“Creativity is seeing what everyone else has seen, and thinking what no one else has thought.” – Albert Einstein
The history of science is full of stories about discoveries made by delightful accident and coincidence. It is also full of stories about scientists whose creative thinking opened up the possibility for great discovery.
As the fundamental or central science, the study of chemistry is especially linked to the insights that emerge in other scientific fields and requires a properly interdisciplinary approach to experimentation and learning.
Here’s how one chemist made a powerful connection between art and science and changed the course of history.
Art and Chirality
Louis Pasteur, the chemist whose scientific discoveries revolutionized life in the second half of the 19th century, was first and foremost an artist who relished painting and sculpture.
Pasteur is perhaps most commonly known for the scientific development that bears his name: the development of a food processing method-or pasteurization process- that eliminates bacteria in wine, beer, and milk and prevents it from spoiling. However, many people also know him as the man who developed vaccines for rabies, anthrax, and chicken cholera, and who made considerable advances in modern germ theory.
One of the least well known, but arguably most important scientific contributions that Pasteur made was early on in his career in his work with molecular asymmetry. While studying the crystal structures of paratartric acid, Pasteur and other chemists were intrigued by the way these crystals interacted with polarized light.
Eventually Pasteur concluded that a 50/50 mix of mirror-image crystals was unable to rotate polarized light because of their chiral structure. He was the first chemist to articulate chirality, or the existence of optical isomers, molecules that are nonsuperimposable on their mirror images. Chiral molecules can behave very differently from each other and are extremely common in pharmaceuticals. Pasteur’s articulation of this geometric molecular reality opened the door to great advances in biochemistry and medicine.
By some accounts, it was his great love for art that gave the young Pasteur insights into the nature of chemistry, biology, and microbiology that had eluded much older, more experienced scientists. His ability to visualise chiral molecular structures came from his experience transposing drawings from one medium to another.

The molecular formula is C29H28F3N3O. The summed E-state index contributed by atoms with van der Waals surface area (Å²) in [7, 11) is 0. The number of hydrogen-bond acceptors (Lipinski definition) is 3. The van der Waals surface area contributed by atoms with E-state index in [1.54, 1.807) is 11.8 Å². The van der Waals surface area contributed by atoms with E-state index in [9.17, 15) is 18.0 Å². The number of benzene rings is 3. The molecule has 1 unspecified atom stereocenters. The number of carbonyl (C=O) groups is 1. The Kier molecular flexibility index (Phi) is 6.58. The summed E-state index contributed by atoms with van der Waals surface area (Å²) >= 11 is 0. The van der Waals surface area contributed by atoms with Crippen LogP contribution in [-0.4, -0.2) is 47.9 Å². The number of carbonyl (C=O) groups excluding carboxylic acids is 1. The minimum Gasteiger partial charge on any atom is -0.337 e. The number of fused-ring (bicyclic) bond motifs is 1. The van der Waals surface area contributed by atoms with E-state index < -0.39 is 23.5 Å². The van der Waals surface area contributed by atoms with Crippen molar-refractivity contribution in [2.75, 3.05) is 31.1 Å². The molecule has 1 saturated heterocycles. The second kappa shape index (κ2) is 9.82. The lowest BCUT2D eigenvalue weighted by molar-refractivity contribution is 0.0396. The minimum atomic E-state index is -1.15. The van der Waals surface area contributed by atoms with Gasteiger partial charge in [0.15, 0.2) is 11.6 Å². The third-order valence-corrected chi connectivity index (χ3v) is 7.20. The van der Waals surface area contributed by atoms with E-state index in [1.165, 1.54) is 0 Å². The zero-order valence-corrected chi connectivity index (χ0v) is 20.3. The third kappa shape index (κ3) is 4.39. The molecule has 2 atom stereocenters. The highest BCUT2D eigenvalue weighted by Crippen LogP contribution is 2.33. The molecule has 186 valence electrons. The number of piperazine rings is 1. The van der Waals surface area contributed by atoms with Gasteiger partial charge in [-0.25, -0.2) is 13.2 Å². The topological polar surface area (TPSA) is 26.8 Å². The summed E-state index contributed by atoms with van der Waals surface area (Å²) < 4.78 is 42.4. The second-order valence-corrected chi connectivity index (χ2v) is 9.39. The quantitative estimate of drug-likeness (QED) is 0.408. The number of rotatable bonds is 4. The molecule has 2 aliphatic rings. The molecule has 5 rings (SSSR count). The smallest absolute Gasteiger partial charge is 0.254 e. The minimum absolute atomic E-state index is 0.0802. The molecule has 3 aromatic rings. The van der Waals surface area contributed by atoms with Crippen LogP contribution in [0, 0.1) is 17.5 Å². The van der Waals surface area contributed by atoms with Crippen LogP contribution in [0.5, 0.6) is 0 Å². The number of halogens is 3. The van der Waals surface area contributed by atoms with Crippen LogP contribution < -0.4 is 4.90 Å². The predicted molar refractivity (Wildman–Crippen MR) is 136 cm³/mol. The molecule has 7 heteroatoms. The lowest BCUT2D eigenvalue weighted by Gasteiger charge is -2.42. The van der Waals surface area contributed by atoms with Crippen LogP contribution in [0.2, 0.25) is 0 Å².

Thinking about Chemistry in an Interdisciplinary Way
Not every student of chemistry will have a background in art, but every student of chemistry should be exposed to thinking about chemistry in interdisciplinary ways. As is evident from Pasteur’s life and work, the revolutionary discoveries of chemistry come about when thinkers are able to make connections between seemingly unrelated phenomena. These discoveries then become most powerful and useful when incorporated into the worlds of medicine, biology, engineering, and environmental sciences.
In recent years, and in growing recognition for this need for interdisciplinary thinking, the field of chemistry has shifted its emphasis away from the traditional organization into 4 simple subfields--general, organic, analytical, and physical--and begun to focus more experimental efforts in the areas of overlap between chemistry and other fields.
Here at SMU, one major criterion of the research work we conduct is the chemical relevance of the results obtained from our efforts for Chemistry, Pharmacy, or Nanotechnology. At SMU in the Computational and Theoretical Chemistry Group (CATCO), we emphasize this interdisciplinary approach by no longer offering graduate courses in the classical disciplines of chemistry (general, organic, analytical, and physical), but instead, teaching our courses on the major topics in an interdisciplinary way, focusing our research and teaching efforts on the intersections of chemistry with areas of current need.
Interdisciplinary Thinking and Your Career
From the perspective of a prospective graduate student in the field of chemistry, the interdisciplinary approach to studying is helpful for both scientific success and for future career prospects. Studying chemistry in an interdisciplinary way allows students to translate their knowledge and background into a wide variety of career paths and fields of research.
If you are considering a graduate degree in chemistry, make sure that you’re looking for a program that emphasizes problem-solving and experimentation in interdisciplinary ways. The impact on the future of science and on the future of your career could be invaluable.